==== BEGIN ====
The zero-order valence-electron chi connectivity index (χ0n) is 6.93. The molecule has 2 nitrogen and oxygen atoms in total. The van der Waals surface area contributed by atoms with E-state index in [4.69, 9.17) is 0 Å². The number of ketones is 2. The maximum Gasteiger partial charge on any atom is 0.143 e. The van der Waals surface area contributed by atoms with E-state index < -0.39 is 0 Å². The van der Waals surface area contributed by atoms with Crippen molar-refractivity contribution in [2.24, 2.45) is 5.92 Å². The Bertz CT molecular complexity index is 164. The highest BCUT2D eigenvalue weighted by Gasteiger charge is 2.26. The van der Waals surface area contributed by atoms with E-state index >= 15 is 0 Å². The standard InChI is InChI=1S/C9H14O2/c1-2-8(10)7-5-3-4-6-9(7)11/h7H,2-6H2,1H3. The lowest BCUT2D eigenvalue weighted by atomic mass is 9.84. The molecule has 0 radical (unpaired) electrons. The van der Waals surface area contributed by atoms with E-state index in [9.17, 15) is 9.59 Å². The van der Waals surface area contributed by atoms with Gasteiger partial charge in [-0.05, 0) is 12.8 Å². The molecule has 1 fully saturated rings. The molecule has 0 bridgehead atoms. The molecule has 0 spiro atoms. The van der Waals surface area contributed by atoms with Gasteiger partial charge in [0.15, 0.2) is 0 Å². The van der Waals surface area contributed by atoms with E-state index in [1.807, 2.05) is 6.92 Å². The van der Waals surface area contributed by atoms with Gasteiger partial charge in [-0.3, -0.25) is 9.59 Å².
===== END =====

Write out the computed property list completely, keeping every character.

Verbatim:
The zero-order valence-electron chi connectivity index (χ0n) is 6.93. The molecule has 2 nitrogen and oxygen atoms in total. The van der Waals surface area contributed by atoms with E-state index in [4.69, 9.17) is 0 Å². The number of ketones is 2. The maximum Gasteiger partial charge on any atom is 0.143 e. The van der Waals surface area contributed by atoms with E-state index < -0.39 is 0 Å². The van der Waals surface area contributed by atoms with Crippen molar-refractivity contribution in [2.24, 2.45) is 5.92 Å². The Bertz CT molecular complexity index is 164. The highest BCUT2D eigenvalue weighted by Gasteiger charge is 2.26. The van der Waals surface area contributed by atoms with E-state index >= 15 is 0 Å². The standard InChI is InChI=1S/C9H14O2/c1-2-8(10)7-5-3-4-6-9(7)11/h7H,2-6H2,1H3. The lowest BCUT2D eigenvalue weighted by atomic mass is 9.84. The molecule has 0 radical (unpaired) electrons. The van der Waals surface area contributed by atoms with E-state index in [9.17, 15) is 9.59 Å². The van der Waals surface area contributed by atoms with Gasteiger partial charge in [-0.05, 0) is 12.8 Å². The molecule has 1 fully saturated rings. The molecule has 0 bridgehead atoms. The molecule has 0 spiro atoms. The van der Waals surface area contributed by atoms with Gasteiger partial charge in [0.15, 0.2) is 0 Å². The van der Waals surface area contributed by atoms with E-state index in [1.807, 2.05) is 6.92 Å². The van der Waals surface area contributed by atoms with Gasteiger partial charge in [-0.3, -0.25) is 9.59 Å².